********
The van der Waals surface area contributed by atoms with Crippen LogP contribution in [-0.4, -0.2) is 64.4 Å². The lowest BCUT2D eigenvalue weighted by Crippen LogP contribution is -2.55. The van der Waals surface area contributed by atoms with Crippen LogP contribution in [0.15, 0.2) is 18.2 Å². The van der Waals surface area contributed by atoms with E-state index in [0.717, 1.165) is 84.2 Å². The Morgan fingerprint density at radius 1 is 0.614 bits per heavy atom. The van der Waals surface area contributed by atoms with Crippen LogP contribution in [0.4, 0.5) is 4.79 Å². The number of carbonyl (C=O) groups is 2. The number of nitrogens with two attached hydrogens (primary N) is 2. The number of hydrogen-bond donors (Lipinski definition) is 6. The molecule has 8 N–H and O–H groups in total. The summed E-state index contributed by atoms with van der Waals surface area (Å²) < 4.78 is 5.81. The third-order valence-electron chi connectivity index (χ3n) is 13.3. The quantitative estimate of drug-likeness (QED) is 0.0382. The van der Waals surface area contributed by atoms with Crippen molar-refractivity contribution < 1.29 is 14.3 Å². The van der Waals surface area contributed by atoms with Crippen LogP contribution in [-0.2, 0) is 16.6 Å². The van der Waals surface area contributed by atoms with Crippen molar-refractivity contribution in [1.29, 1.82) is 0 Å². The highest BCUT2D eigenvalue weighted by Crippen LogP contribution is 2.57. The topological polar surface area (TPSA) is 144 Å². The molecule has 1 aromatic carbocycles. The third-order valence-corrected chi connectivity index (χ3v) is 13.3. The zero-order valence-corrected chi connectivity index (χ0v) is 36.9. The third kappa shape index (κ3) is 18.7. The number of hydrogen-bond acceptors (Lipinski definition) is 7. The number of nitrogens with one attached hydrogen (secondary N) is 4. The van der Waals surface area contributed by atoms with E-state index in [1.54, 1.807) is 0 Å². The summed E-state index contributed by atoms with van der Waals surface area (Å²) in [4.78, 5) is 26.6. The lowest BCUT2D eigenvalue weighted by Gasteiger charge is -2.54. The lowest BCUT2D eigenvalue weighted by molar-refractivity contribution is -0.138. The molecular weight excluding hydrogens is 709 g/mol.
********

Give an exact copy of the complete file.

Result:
The van der Waals surface area contributed by atoms with Crippen LogP contribution in [-0.4, -0.2) is 64.4 Å². The lowest BCUT2D eigenvalue weighted by Crippen LogP contribution is -2.55. The van der Waals surface area contributed by atoms with Crippen LogP contribution in [0.15, 0.2) is 18.2 Å². The van der Waals surface area contributed by atoms with E-state index in [0.717, 1.165) is 84.2 Å². The Morgan fingerprint density at radius 1 is 0.614 bits per heavy atom. The van der Waals surface area contributed by atoms with Crippen LogP contribution in [0.4, 0.5) is 4.79 Å². The number of carbonyl (C=O) groups is 2. The number of nitrogens with two attached hydrogens (primary N) is 2. The number of hydrogen-bond donors (Lipinski definition) is 6. The molecule has 8 N–H and O–H groups in total. The summed E-state index contributed by atoms with van der Waals surface area (Å²) < 4.78 is 5.81. The third-order valence-electron chi connectivity index (χ3n) is 13.3. The quantitative estimate of drug-likeness (QED) is 0.0382. The van der Waals surface area contributed by atoms with Crippen molar-refractivity contribution < 1.29 is 14.3 Å². The van der Waals surface area contributed by atoms with Crippen LogP contribution in [-0.2, 0) is 16.6 Å². The van der Waals surface area contributed by atoms with Crippen molar-refractivity contribution in [1.29, 1.82) is 0 Å². The highest BCUT2D eigenvalue weighted by Crippen LogP contribution is 2.57. The topological polar surface area (TPSA) is 144 Å². The molecule has 1 aromatic carbocycles. The third-order valence-corrected chi connectivity index (χ3v) is 13.3. The zero-order valence-corrected chi connectivity index (χ0v) is 36.9. The third kappa shape index (κ3) is 18.7. The number of hydrogen-bond acceptors (Lipinski definition) is 7. The number of nitrogens with one attached hydrogen (secondary N) is 4. The van der Waals surface area contributed by atoms with E-state index in [1.54, 1.807) is 0 Å². The summed E-state index contributed by atoms with van der Waals surface area (Å²) in [4.78, 5) is 26.6. The lowest BCUT2D eigenvalue weighted by Gasteiger charge is -2.54. The lowest BCUT2D eigenvalue weighted by molar-refractivity contribution is -0.138. The molecular weight excluding hydrogens is 709 g/mol.